The frame is forged, and all small parts are steel—no MIM parts are to be found in a Dan Wesson 1911. The frame includes a rail for use with a light, or more likely a visible or IR laser. The front strap and main spring housing are expertly checkered at 25 L.P.I. The trigger breaks crisply at a pull weight of 4.5 pounds with typical take up and no creep, stacking or perceptible overtravel. Pull weight will likely settle in at about 4 pounds after sufficient use. An oversized magwell is fitted with a nice bevel for smooth reloads. It ships in a plastic case with two 8 round 10mm magazines.
Accuracy was, as expected, excellent and probably more accurate than I was that day. Everything was under 2 inches at 25 yards, with my best group coming with Doubletap 200-gr. Controlled Expansion at closer to 1.25 inches. This is a pretty stout load, making
1,300 f.p.s. out of this 6-inch barrel. This bullet is custom made by Doubletap for use against North American big game or African plains animals, and has proven itself as one of the best 10mm handgun-hunting loads to date. It’s usable on two legged critters, but it does come with some serious over-penetration concerns, so be aware. It boasts 19.5 inches of penetration through ballistic gelatin, with expansion to 3/4 of an inch in diameter. Groups were fired from the hood of my FJ Cruiser using an Armageddon Gear Game Changer as a rest, making this a realistic test in a hunting environment where you can find a rest. Lighter loads are pretty soft shooting, but few carry something like this for self-defense, so they were not part of accuracy testing.
Adjustable sights are a must on a pistol like this and these worked quite nicely. The 200-gr. loads were zeroed at 50 yards, with bullet drop at 100 yards under 7 inches, making them very flat shooters for backcountry work out to realistic distances on most predators. I was able to get lead to steel on a full-sized silhouette at 300 yards with the 200-gr. hard cast, and the resounding “smack” indicated that it hits very hard at that range.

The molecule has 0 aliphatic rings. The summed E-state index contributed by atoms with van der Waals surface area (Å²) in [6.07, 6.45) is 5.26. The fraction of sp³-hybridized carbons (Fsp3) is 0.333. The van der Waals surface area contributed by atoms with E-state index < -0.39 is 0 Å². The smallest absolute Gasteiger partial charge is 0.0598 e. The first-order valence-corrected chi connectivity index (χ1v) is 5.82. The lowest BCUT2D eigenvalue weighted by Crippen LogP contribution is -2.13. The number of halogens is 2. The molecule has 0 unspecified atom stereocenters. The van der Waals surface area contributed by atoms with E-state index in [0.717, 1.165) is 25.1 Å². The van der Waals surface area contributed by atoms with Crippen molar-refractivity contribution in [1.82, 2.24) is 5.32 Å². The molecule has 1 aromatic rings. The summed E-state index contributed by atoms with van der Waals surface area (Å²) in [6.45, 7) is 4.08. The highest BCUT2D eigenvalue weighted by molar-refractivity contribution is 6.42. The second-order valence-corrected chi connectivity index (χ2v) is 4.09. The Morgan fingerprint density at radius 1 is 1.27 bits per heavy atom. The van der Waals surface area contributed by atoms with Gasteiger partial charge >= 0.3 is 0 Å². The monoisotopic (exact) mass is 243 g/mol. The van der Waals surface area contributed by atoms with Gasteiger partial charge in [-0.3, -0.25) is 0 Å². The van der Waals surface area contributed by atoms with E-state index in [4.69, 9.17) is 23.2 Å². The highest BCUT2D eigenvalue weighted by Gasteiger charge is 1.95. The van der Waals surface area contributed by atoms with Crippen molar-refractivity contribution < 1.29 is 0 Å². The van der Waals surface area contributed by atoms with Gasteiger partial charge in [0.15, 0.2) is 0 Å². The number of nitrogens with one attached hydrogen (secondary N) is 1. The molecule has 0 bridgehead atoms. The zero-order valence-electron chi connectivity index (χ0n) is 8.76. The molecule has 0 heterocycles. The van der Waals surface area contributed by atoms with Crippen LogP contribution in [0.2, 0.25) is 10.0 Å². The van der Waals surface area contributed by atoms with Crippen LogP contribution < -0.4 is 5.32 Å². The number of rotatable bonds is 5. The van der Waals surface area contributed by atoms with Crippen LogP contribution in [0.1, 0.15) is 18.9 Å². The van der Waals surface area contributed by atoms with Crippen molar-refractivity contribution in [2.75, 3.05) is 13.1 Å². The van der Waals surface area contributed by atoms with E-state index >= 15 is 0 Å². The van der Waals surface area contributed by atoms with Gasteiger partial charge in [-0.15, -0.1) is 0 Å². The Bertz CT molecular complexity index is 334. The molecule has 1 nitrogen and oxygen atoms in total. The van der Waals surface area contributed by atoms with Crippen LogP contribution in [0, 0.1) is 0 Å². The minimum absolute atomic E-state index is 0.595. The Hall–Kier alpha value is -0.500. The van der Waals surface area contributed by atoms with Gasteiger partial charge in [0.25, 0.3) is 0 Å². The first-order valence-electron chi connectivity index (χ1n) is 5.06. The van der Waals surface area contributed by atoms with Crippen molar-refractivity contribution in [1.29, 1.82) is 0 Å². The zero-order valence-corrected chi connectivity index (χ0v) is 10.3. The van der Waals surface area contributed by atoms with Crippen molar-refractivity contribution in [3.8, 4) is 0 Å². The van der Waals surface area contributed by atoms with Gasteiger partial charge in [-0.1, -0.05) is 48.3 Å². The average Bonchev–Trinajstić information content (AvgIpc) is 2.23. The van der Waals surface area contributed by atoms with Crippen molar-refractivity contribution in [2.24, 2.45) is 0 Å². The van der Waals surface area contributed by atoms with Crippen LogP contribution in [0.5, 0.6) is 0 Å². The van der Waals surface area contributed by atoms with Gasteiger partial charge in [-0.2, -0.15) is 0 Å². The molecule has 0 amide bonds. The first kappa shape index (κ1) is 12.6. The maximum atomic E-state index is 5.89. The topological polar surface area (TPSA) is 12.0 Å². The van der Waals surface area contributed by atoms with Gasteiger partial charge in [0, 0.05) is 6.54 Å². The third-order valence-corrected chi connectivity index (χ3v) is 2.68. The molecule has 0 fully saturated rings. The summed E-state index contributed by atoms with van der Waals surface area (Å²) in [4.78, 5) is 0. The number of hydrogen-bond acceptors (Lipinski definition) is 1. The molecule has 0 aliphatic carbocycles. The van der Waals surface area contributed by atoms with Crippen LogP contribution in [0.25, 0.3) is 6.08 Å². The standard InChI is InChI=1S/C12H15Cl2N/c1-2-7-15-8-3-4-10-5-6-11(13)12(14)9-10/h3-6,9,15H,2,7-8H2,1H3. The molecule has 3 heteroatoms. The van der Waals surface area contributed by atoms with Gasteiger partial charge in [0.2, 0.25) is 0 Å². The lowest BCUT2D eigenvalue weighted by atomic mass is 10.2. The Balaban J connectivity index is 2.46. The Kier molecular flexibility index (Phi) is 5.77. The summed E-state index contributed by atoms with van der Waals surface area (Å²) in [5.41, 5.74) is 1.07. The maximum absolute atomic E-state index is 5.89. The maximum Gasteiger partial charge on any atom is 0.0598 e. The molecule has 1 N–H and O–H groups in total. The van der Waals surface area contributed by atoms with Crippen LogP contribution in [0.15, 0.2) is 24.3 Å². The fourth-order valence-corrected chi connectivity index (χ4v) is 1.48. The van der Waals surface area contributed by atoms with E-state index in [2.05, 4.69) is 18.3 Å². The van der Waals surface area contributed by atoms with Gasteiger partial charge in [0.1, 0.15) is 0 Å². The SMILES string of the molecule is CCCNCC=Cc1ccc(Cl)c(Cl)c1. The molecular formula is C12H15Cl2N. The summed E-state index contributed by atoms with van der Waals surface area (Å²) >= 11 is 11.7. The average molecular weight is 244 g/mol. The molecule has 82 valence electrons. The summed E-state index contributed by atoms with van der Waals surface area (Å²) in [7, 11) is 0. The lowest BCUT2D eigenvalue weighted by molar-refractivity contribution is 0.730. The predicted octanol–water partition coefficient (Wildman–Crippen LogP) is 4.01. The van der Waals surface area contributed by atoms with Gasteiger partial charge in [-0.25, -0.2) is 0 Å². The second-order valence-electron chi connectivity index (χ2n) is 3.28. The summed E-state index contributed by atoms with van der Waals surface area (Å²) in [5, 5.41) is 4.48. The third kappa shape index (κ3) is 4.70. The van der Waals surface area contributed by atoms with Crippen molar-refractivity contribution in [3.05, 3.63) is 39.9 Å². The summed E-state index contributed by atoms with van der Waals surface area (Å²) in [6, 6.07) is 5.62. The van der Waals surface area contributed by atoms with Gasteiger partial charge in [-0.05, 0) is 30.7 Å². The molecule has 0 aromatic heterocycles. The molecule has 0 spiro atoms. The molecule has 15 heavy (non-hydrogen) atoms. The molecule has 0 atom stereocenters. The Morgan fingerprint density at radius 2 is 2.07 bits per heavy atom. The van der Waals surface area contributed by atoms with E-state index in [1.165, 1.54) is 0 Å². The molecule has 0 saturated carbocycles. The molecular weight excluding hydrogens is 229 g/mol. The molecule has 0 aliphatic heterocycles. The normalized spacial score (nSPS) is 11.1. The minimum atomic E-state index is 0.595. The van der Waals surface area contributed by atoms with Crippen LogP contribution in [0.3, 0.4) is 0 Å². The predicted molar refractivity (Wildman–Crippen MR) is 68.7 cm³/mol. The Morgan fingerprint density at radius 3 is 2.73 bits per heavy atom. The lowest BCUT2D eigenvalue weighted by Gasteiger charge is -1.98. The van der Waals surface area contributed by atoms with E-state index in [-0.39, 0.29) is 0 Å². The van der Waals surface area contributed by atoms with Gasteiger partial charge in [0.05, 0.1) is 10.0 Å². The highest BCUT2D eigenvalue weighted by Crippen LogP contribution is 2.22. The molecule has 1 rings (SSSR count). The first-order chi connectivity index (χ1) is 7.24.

Reliability was excellent, without a single stoppage using the factory magazines and both my Tripp Research and Wilson Combat 9-rounders. It’s not uncommon for 10mm 1911s to be kind of finicky with magazines, but this one worked with everything I had, which is impressive to be sure. Adding a light light/laser combination did not have any effect on performance—it just kept on spitting out 10mm brass.
As one might expect, Dan Wesson has come through with an excellent version of the long-slide 1911 chambered in 10mm. Accurate, reliable, well balanced and a joy to shoot, it will provide years of fun and is fully capable of putting meat on the table when needed Priced at $2,349, it is very well placed priced-wise with most top-quality competitors. If you’re looking for a 1911 hunter in a proven and well supported caliber, then this Dan Wesson Kodiak needs to be way up on your list. Contact Dan Wesson Firearms; Tel.: (800) 955-4486; Web: www.danwessonfirearms.com
Barrel 6 Inches
Overall Length 9.7 Inches
Sights Fiber Optic Front, Adjustable Rear
Weight 47.1 ounces empty
Finish Tri-Tone, gray slide, black frame, bronze highlights
Magazine Capacity 8+1 (accepts standard 10mm 1911 Magazines)
Retail Price $2,349
Load Velocity (f.p.s.) Accuracy
Buffalo Bore 220-gr. hard cast 1,270 2.00 Inches
Doubletap 200-gr. hard cast 1,290 1.55 Inches
Doubletap 200-gr. Controlled Exp. 1,300 1.25 Inches